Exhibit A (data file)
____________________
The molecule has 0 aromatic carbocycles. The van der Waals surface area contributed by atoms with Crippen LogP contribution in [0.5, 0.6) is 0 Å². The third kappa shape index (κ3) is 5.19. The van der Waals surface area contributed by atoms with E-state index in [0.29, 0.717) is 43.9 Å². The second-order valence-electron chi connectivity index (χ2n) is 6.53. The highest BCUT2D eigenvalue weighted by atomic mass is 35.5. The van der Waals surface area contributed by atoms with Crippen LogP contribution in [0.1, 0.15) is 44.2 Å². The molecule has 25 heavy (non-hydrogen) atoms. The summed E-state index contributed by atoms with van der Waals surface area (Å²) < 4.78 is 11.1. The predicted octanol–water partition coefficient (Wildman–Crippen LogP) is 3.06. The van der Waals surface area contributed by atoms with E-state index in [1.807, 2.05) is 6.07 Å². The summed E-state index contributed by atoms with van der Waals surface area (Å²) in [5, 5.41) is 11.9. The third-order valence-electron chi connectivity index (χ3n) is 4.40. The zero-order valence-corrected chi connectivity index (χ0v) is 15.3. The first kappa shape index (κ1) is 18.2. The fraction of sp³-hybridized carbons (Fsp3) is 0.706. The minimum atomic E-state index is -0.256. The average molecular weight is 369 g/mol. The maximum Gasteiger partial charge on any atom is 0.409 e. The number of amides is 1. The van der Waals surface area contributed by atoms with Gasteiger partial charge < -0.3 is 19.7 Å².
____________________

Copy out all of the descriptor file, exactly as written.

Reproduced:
The molecule has 0 aromatic carbocycles. The van der Waals surface area contributed by atoms with Crippen LogP contribution in [0.5, 0.6) is 0 Å². The third kappa shape index (κ3) is 5.19. The van der Waals surface area contributed by atoms with E-state index in [0.29, 0.717) is 43.9 Å². The second-order valence-electron chi connectivity index (χ2n) is 6.53. The highest BCUT2D eigenvalue weighted by atomic mass is 35.5. The van der Waals surface area contributed by atoms with Crippen LogP contribution in [0.1, 0.15) is 44.2 Å². The molecule has 25 heavy (non-hydrogen) atoms. The summed E-state index contributed by atoms with van der Waals surface area (Å²) < 4.78 is 11.1. The predicted octanol–water partition coefficient (Wildman–Crippen LogP) is 3.06. The van der Waals surface area contributed by atoms with E-state index in [1.807, 2.05) is 6.07 Å². The summed E-state index contributed by atoms with van der Waals surface area (Å²) in [5, 5.41) is 11.9. The third-order valence-electron chi connectivity index (χ3n) is 4.40. The zero-order valence-corrected chi connectivity index (χ0v) is 15.3. The first kappa shape index (κ1) is 18.2. The fraction of sp³-hybridized carbons (Fsp3) is 0.706. The minimum atomic E-state index is -0.256. The average molecular weight is 369 g/mol. The maximum Gasteiger partial charge on any atom is 0.409 e. The number of amides is 1. The van der Waals surface area contributed by atoms with Gasteiger partial charge < -0.3 is 19.7 Å².